Other highlights of our community support efforts in 2022 include the following:

  • Our fourth annual Firefighter Grant Program increased funding to provide a total of $185,763, more than tripling donations since program inception. More information is available on our November 17, 2022 press release on our web site.
  • In the 9th year of Group’s annual College Scholarship Program, we awarded $80,000 in college scholarships to 12 students living in our service areas for the 2022-2023 academic year. See our July 19, 2022 press release on our web site for more information about the 2022 recipients.
  • In King City, Calif., we sponsored the second annual Operation Santa Claus program and partnered with local stakeholders to deliver a special holiday experience for communities in need. Flown in by helicopter, Santa provided toys and meal kits to more than 2,000 residents from South Monterey County.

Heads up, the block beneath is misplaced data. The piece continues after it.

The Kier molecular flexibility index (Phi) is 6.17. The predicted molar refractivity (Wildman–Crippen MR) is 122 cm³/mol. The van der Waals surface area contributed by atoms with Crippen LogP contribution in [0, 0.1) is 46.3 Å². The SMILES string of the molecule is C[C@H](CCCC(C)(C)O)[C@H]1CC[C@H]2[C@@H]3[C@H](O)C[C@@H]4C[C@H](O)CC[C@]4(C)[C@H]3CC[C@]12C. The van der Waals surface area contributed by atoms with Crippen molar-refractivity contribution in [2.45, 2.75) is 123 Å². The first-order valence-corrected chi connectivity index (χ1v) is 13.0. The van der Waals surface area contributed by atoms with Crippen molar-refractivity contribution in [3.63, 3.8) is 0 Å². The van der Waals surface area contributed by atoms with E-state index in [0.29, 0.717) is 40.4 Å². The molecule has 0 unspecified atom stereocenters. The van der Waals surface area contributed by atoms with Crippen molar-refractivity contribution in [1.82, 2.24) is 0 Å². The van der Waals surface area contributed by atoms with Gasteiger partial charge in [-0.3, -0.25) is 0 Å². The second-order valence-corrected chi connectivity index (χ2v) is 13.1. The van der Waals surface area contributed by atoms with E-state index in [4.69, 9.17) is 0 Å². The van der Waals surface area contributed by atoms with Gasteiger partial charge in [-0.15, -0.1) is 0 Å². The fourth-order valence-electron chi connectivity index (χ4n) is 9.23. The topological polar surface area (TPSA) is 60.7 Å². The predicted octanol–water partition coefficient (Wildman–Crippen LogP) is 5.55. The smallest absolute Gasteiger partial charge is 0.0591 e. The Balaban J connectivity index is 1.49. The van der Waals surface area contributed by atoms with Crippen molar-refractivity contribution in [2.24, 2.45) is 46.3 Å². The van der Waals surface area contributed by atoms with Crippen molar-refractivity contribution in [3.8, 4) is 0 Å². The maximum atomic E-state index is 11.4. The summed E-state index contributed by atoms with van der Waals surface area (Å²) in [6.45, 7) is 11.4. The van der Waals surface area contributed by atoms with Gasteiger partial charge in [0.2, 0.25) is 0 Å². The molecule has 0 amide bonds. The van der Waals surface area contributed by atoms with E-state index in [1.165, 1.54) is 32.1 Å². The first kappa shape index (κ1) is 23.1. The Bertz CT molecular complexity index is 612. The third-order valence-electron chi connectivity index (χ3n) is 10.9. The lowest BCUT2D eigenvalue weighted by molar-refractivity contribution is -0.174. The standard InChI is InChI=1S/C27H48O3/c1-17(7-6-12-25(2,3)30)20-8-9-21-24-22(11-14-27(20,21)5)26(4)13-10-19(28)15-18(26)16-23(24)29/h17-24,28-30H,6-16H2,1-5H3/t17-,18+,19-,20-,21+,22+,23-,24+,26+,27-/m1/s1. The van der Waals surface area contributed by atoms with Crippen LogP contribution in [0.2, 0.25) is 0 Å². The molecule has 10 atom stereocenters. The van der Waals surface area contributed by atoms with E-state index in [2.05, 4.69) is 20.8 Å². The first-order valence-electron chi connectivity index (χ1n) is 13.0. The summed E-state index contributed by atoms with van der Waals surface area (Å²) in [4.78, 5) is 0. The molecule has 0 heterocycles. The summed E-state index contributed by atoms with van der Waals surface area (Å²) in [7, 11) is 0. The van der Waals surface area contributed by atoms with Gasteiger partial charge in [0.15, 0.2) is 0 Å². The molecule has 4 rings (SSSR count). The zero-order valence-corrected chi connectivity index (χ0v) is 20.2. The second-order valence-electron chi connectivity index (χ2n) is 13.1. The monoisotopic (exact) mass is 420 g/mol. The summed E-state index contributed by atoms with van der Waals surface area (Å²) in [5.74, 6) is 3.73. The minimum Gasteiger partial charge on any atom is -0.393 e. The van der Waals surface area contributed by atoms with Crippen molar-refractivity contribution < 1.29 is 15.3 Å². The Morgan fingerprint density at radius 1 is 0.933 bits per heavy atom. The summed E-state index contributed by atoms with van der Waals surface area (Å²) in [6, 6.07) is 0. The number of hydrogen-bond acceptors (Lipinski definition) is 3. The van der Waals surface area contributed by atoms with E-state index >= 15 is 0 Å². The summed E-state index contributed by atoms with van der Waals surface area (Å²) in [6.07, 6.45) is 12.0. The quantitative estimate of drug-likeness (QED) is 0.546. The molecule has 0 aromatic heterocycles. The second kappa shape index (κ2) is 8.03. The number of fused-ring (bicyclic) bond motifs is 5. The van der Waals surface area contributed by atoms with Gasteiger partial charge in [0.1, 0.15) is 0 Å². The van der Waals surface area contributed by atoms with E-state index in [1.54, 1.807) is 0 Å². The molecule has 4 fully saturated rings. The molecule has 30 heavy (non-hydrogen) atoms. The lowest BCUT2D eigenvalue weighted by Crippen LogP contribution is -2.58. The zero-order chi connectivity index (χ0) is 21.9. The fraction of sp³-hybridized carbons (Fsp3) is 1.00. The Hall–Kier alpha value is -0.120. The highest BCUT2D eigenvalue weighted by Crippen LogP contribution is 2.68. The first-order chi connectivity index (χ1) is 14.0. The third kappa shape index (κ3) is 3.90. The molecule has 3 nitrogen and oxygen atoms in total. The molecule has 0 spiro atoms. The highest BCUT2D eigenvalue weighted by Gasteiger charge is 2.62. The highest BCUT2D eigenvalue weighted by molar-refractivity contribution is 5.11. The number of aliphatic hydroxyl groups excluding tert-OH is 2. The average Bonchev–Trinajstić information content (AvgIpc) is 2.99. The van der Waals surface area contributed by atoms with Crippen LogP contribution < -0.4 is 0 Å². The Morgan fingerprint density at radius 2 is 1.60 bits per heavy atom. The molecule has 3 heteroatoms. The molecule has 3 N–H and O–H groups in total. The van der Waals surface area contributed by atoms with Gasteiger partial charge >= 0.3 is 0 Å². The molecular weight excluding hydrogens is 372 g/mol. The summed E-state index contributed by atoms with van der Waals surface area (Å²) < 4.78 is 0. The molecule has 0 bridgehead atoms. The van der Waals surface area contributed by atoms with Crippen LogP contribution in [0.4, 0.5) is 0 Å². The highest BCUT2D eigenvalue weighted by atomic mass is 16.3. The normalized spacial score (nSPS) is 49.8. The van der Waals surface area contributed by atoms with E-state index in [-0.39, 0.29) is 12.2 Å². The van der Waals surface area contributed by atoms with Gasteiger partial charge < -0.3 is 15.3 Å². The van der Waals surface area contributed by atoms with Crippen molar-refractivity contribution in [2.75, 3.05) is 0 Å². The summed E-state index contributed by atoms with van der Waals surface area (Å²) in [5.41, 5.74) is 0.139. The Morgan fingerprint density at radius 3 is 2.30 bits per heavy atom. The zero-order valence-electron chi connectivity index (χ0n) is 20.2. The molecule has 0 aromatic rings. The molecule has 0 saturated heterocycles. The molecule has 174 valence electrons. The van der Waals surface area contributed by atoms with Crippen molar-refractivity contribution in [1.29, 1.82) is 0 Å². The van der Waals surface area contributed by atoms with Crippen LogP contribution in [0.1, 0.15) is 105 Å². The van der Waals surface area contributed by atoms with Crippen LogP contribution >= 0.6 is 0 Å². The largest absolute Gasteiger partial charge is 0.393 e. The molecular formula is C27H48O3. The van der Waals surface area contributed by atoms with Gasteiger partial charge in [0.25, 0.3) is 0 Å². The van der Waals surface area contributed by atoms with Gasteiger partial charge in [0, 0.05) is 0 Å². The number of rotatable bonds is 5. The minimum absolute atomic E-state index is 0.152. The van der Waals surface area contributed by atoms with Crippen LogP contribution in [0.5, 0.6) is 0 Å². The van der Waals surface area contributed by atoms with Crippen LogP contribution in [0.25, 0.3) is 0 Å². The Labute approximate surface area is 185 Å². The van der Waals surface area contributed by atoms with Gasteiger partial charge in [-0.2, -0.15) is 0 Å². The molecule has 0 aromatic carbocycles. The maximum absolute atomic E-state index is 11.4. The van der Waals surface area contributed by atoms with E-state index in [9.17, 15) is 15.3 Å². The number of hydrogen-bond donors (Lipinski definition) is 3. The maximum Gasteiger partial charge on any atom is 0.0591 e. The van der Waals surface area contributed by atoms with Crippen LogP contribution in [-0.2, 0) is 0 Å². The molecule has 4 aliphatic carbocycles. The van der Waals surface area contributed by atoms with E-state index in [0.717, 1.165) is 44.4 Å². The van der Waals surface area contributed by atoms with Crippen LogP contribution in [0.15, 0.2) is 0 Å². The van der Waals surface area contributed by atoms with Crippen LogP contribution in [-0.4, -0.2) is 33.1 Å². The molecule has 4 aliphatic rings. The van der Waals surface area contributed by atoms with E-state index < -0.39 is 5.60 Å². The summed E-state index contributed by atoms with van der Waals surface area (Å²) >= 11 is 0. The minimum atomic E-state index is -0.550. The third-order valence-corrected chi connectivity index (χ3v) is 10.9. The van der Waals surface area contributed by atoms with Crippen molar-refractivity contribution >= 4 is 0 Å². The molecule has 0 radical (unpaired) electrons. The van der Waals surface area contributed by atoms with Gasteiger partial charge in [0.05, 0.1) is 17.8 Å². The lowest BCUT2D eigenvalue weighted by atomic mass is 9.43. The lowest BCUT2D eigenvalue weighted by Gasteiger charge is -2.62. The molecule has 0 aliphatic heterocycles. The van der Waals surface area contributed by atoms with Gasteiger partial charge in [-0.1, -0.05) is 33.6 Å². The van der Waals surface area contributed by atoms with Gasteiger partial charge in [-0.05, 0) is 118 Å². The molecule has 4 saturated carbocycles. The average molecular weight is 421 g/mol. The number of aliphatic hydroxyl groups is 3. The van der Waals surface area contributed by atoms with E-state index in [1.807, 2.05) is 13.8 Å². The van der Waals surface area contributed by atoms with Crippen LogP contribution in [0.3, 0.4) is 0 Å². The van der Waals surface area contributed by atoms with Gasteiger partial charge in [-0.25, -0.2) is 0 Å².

• We expanded the Cal Water H2O Challenge to provide additional opportunities for students, classrooms, and school-based clubs in Cal Water service areas to support water conservation projects. While the Classroom Challenge continued to invite students in grades four through six to develop and implement solutions for local water issues, our inaugural 2022 Individual Challenge consisted of a media competition in which K-12 students submitted original art focused on caring for water. The winning project for the 2022 Classroom Challenge focused on tracking and diverting waste to avoid polluted water, and we were blown away by the heartfelt and powerful art submissions from entrants to our Individual Challenge. Read more about the awardees on our Challenge web site.